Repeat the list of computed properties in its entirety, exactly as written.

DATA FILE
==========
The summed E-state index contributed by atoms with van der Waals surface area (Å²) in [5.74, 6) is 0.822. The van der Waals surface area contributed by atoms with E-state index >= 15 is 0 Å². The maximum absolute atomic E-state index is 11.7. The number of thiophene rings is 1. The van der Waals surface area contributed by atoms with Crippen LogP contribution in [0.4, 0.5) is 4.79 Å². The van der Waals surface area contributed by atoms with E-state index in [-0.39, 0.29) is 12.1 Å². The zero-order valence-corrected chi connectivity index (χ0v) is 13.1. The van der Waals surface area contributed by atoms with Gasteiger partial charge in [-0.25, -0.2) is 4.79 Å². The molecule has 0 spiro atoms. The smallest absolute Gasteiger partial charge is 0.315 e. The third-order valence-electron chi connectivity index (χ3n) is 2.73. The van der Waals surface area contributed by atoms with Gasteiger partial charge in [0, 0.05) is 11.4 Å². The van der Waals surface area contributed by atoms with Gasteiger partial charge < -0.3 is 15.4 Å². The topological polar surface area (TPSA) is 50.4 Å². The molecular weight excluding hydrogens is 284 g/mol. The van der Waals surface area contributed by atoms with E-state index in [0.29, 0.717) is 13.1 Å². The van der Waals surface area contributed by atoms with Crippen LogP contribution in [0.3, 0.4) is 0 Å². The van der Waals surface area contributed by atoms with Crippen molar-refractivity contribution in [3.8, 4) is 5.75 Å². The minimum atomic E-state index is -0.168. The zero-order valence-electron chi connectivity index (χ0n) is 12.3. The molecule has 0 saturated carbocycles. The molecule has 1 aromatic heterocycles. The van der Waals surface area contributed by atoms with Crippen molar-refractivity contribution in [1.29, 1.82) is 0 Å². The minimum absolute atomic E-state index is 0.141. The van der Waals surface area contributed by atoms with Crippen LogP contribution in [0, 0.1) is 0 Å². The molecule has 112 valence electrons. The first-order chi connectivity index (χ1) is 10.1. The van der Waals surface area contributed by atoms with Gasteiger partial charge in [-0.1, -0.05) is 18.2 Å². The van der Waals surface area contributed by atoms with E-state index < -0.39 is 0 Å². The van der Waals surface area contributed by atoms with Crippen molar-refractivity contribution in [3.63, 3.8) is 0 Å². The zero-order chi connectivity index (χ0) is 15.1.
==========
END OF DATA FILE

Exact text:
The summed E-state index contributed by atoms with van der Waals surface area (Å²) in [5.74, 6) is 0.822. The van der Waals surface area contributed by atoms with E-state index >= 15 is 0 Å². The maximum absolute atomic E-state index is 11.7. The number of thiophene rings is 1. The van der Waals surface area contributed by atoms with Crippen LogP contribution in [0.4, 0.5) is 4.79 Å². The van der Waals surface area contributed by atoms with E-state index in [-0.39, 0.29) is 12.1 Å². The zero-order valence-corrected chi connectivity index (χ0v) is 13.1. The van der Waals surface area contributed by atoms with Gasteiger partial charge in [-0.25, -0.2) is 4.79 Å². The molecule has 0 spiro atoms. The smallest absolute Gasteiger partial charge is 0.315 e. The third-order valence-electron chi connectivity index (χ3n) is 2.73. The van der Waals surface area contributed by atoms with Gasteiger partial charge in [0, 0.05) is 11.4 Å². The van der Waals surface area contributed by atoms with Gasteiger partial charge < -0.3 is 15.4 Å². The topological polar surface area (TPSA) is 50.4 Å². The molecular weight excluding hydrogens is 284 g/mol. The van der Waals surface area contributed by atoms with E-state index in [0.29, 0.717) is 13.1 Å². The van der Waals surface area contributed by atoms with Crippen LogP contribution in [0.3, 0.4) is 0 Å². The van der Waals surface area contributed by atoms with Crippen molar-refractivity contribution in [3.8, 4) is 5.75 Å². The minimum atomic E-state index is -0.168. The zero-order valence-electron chi connectivity index (χ0n) is 12.3. The molecule has 0 saturated carbocycles. The molecule has 1 aromatic heterocycles. The van der Waals surface area contributed by atoms with Crippen molar-refractivity contribution in [1.29, 1.82) is 0 Å². The minimum absolute atomic E-state index is 0.141. The van der Waals surface area contributed by atoms with Crippen LogP contribution in [0, 0.1) is 0 Å². The molecule has 112 valence electrons. The first-order chi connectivity index (χ1) is 10.1. The van der Waals surface area contributed by atoms with Gasteiger partial charge in [-0.1, -0.05) is 18.2 Å². The van der Waals surface area contributed by atoms with E-state index < -0.39 is 0 Å². The van der Waals surface area contributed by atoms with Crippen molar-refractivity contribution in [3.63, 3.8) is 0 Å². The zero-order chi connectivity index (χ0) is 15.1.